A stable tenure

Published May 16, 2022
The writer is a former civil servant.
The writer is a former civil servant.

WE have a situation on hand in the country, caused by the premature departure of a prime minister in 44 months rather than the 60 months stipulated in the Constitution. His early exit, forced by the opposition and encouraged by the establishment’s new policy of staying ‘apolitical’, now poses an existential threat to the country as it has triggered grave economic uncertainty and invited a strong negative reaction from large sections of the public.

The untimely fall of Pakistani governme­nts is nothing new. Research reveals that the maximum tenure a PM has held in Pakistan’s history is 50 months. This was Pakistan’s first PM, Liaquat Ali Khan, who was assassinated on the job. From Liaquat Ali Khan to Ayub Khan’s martial law regime, prime ministers lasted an average 19 months only. Only two other PMs among the 23 we have had since independence (not counting the interim PMs and military rulers) ever came close to Liaquat Ali Khan’s record: Nawaz Sharif, whose 2013-2017 stint lasted 49 months, and Yousuf Raza Gilani, who held office from March 2008 to April 2012 for 49 months.

Zulfikar Ali Bhutto became the first PM under the 1971 Constitution in August 1973. He had till then served as president/ chief martial law administrator for a 20-month period. He lasted another 47 months as PM. Since then, 16 chief executives have taken the chair, with Shehbaz Sharif being the most recent. None of their tenures was even close to the constitutionally mandated 60 months. Of the 16, only four crossed the 40-month mark, with Nawaz Sharif and Gilani leading with 49 months each, followed by ZAB’s 47 months, and Imran Khan’s 44 months.

Only four other PMs crossed the midterm mark of 30 months: Shaukat Aziz, who lasted 39 months; Mohammad Khan Junejo, who got 38 months; Benazir Bhutto, who lasted 37 months between 1993 and 1996; and Nawaz Sharif, who lasted 32 months in his 1997-1999 tenure. The remaining eight prime ministers could only manage terms ranging from two months to 29.

There’s a case to be made for a four-year term.

What do these numbers tell us? That with our level of patience and political maturity, we should not expect our governments to last more than 48 months. Only four democratically elected leaders have ever come close to that mark in our 75-year history. The architects of our Constitution may have been inspired by the five-year term given to governments under the British parliamentary system. However, we cannot continue to wish to emulate that without regard to our completely different realities. There are also other worthy examples, like the US, which allow governments four years before they must head back to polls.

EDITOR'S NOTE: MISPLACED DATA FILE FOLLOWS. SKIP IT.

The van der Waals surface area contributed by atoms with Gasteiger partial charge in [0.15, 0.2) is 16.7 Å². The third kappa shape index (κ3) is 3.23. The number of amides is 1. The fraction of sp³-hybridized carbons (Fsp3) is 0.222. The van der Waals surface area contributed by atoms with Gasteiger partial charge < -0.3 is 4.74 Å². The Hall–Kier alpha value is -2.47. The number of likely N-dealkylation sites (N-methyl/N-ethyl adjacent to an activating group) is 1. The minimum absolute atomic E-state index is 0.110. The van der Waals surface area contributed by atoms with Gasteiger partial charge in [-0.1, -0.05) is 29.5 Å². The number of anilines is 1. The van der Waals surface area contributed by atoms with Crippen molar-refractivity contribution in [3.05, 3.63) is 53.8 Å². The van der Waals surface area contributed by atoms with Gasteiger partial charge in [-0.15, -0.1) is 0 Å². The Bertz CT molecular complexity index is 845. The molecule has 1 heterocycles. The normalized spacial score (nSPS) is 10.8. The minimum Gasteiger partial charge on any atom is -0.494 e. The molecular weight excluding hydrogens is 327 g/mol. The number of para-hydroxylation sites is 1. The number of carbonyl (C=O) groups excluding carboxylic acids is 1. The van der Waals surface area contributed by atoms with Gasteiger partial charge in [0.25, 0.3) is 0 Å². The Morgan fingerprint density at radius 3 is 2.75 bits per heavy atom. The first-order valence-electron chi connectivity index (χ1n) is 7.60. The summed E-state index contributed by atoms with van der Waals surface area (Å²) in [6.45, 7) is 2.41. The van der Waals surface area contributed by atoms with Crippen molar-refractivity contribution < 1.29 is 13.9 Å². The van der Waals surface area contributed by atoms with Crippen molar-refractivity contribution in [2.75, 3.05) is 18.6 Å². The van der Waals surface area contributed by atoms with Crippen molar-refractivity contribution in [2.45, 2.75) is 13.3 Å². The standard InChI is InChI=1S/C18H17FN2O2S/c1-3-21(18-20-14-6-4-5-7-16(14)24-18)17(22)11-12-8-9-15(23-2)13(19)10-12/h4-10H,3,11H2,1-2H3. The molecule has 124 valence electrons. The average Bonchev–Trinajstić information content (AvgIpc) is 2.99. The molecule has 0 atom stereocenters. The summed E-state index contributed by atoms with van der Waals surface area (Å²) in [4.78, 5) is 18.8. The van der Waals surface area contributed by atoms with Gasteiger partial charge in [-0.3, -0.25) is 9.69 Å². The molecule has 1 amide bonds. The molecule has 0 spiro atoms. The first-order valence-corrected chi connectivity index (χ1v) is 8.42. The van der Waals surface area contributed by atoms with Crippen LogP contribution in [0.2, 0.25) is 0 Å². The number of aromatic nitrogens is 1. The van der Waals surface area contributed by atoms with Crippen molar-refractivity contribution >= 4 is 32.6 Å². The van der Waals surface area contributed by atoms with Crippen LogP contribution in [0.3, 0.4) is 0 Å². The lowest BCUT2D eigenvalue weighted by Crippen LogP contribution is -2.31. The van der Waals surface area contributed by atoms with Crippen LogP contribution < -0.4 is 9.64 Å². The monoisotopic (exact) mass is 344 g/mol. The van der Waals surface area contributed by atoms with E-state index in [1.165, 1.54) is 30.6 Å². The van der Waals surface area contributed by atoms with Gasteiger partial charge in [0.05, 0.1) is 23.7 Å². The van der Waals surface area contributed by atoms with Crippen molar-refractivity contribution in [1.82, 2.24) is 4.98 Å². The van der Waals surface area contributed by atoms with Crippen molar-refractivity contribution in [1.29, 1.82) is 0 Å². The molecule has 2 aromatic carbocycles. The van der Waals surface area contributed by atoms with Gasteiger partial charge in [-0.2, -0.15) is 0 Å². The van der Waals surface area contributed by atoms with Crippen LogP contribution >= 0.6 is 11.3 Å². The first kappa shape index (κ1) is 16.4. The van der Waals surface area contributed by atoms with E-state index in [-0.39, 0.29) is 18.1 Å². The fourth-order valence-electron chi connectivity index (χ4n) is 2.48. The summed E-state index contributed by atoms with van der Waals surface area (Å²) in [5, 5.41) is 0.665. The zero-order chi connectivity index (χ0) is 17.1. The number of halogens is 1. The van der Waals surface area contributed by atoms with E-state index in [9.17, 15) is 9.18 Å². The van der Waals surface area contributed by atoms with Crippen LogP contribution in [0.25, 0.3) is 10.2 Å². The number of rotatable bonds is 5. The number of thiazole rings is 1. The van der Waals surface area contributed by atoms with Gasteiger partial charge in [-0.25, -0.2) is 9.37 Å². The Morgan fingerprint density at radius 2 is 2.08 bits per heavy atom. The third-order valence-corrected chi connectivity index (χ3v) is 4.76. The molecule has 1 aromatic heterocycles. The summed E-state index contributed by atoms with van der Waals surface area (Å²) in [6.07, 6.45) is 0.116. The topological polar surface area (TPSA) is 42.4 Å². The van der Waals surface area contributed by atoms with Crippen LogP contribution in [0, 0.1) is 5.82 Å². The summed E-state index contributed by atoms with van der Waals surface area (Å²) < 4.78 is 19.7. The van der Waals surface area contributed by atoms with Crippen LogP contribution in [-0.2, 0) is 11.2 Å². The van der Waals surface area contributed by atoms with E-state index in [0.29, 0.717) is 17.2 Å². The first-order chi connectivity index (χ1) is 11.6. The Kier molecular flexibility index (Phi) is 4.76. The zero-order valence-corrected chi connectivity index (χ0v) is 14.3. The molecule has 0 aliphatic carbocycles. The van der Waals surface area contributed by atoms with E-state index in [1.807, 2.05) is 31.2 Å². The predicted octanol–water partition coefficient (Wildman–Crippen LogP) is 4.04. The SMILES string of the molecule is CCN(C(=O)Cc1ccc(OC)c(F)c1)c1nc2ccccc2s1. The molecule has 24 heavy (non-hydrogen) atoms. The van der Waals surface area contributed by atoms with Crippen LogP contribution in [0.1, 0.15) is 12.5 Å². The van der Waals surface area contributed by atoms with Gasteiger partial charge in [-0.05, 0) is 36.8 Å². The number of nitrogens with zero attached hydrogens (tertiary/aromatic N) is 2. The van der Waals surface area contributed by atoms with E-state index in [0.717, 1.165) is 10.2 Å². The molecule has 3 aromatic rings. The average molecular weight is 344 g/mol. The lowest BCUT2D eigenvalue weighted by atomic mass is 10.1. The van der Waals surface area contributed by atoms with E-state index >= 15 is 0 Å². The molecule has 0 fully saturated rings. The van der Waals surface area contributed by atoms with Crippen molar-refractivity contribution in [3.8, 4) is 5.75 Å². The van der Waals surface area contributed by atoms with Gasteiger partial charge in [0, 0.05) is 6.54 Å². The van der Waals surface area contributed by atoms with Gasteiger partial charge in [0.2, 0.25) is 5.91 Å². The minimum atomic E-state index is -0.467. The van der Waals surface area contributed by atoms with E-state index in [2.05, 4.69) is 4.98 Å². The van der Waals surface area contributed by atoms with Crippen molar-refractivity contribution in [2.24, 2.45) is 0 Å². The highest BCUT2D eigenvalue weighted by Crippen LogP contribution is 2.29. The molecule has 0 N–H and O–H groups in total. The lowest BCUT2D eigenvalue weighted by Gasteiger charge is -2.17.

History shows that the patience of our opposition parties starts to wear thin after the 24-month mark, pushing them to start hitting the road with their ‘dharnas’. I have noticed during my days in Islamabad that even ordinary MNAs start losing interest in parliament once the government goes beyond, say, the three-year mark.

The two five-year terms completed by the PML-N and PPP between 2008 to 2018 are often held up as hope of our democracy having reached some level of maturity. However, it is worth remembering that, as they completed their respective tenures, both parties were barely hanging on to their governments, appointing lame-duck PMs, who lasted nine months each, and mainly whiled away their time.

If the length of a government’s tenure is to be curtailed, it should be given more confidence to implement its vision within the shorter time it has. The recent vote of no-confidence has worsened the fragility of our democracy. Such precedents are always a great incentive for the adventurous and also for our courts. Based on the record of the past 75 years of our history, there’s a strong case for reducing the constitutional term of parliament from five to four years.

Parliamentarians had already acknowledged the potential for mischief in votes of no-confidence and amended the Constitution to pre-empt selfish betrayals. However, there are loopholes that remain to be plugged. Consider, for example, that a turncoat can still easily vote against their party to bring it down, knowing that even if they may be disqualified for the remaining term, they can easily secure a ticket back to parliament for the next elections under a ‘deal’ with rival parties. This is like allowing people to break the speed limit on the Motorway if they can pay the fine.

The second major change that needs to be made, either through a constitutional amendment or interpretation by courts, is a clear stipulation that votes on money bills or motions of no-confidence by a member against their party should not be counted. Even the possibility of absenteeism influencing the outcome of these two types of votes should be discounted.

A shorter but more secure tenure is the way forward if we want stable governments and prime ministers who are focused on their job and not looking over their shoulder all the time.

The writer is a former civil servant.

tasneem.m.noorani@gmail.com

Published in Dawn, May 16th, 2022

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